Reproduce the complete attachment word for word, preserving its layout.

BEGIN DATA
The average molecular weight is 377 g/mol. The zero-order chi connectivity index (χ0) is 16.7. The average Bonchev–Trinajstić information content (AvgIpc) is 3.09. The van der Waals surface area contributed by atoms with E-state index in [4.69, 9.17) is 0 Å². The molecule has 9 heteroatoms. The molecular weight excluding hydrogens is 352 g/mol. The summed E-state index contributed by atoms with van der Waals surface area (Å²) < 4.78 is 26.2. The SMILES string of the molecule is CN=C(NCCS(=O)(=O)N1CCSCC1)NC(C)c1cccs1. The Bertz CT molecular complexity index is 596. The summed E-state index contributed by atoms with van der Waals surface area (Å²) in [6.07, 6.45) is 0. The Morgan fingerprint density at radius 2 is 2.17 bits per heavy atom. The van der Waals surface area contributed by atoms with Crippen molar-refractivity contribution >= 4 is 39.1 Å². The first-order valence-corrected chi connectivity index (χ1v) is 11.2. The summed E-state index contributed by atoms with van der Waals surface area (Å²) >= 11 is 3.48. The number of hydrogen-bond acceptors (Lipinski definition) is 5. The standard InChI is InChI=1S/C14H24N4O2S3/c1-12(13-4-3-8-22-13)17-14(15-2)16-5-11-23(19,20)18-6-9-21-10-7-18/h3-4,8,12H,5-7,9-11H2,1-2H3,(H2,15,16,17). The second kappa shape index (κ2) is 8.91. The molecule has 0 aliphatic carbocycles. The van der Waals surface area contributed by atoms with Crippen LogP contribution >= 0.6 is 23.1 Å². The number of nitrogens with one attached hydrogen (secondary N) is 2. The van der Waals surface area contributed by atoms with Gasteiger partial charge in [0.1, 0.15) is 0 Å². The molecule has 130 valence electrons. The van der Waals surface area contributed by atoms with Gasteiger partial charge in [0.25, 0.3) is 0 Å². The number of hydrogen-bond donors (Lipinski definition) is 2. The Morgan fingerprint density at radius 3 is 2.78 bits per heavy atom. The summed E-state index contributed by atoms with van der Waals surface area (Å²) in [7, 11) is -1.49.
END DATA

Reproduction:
The average molecular weight is 377 g/mol. The zero-order chi connectivity index (χ0) is 16.7. The average Bonchev–Trinajstić information content (AvgIpc) is 3.09. The van der Waals surface area contributed by atoms with E-state index in [4.69, 9.17) is 0 Å². The molecule has 9 heteroatoms. The molecular weight excluding hydrogens is 352 g/mol. The summed E-state index contributed by atoms with van der Waals surface area (Å²) < 4.78 is 26.2. The SMILES string of the molecule is CN=C(NCCS(=O)(=O)N1CCSCC1)NC(C)c1cccs1. The Bertz CT molecular complexity index is 596. The summed E-state index contributed by atoms with van der Waals surface area (Å²) in [6.07, 6.45) is 0. The Morgan fingerprint density at radius 2 is 2.17 bits per heavy atom. The van der Waals surface area contributed by atoms with Crippen molar-refractivity contribution >= 4 is 39.1 Å². The first-order valence-corrected chi connectivity index (χ1v) is 11.2. The summed E-state index contributed by atoms with van der Waals surface area (Å²) >= 11 is 3.48. The number of hydrogen-bond acceptors (Lipinski definition) is 5. The standard InChI is InChI=1S/C14H24N4O2S3/c1-12(13-4-3-8-22-13)17-14(15-2)16-5-11-23(19,20)18-6-9-21-10-7-18/h3-4,8,12H,5-7,9-11H2,1-2H3,(H2,15,16,17). The second kappa shape index (κ2) is 8.91. The molecule has 0 aliphatic carbocycles. The van der Waals surface area contributed by atoms with Crippen LogP contribution >= 0.6 is 23.1 Å². The number of nitrogens with one attached hydrogen (secondary N) is 2. The van der Waals surface area contributed by atoms with Gasteiger partial charge in [0.1, 0.15) is 0 Å². The molecule has 130 valence electrons. The van der Waals surface area contributed by atoms with Gasteiger partial charge in [0.25, 0.3) is 0 Å². The number of hydrogen-bond donors (Lipinski definition) is 2. The Morgan fingerprint density at radius 3 is 2.78 bits per heavy atom. The summed E-state index contributed by atoms with van der Waals surface area (Å²) in [7, 11) is -1.49.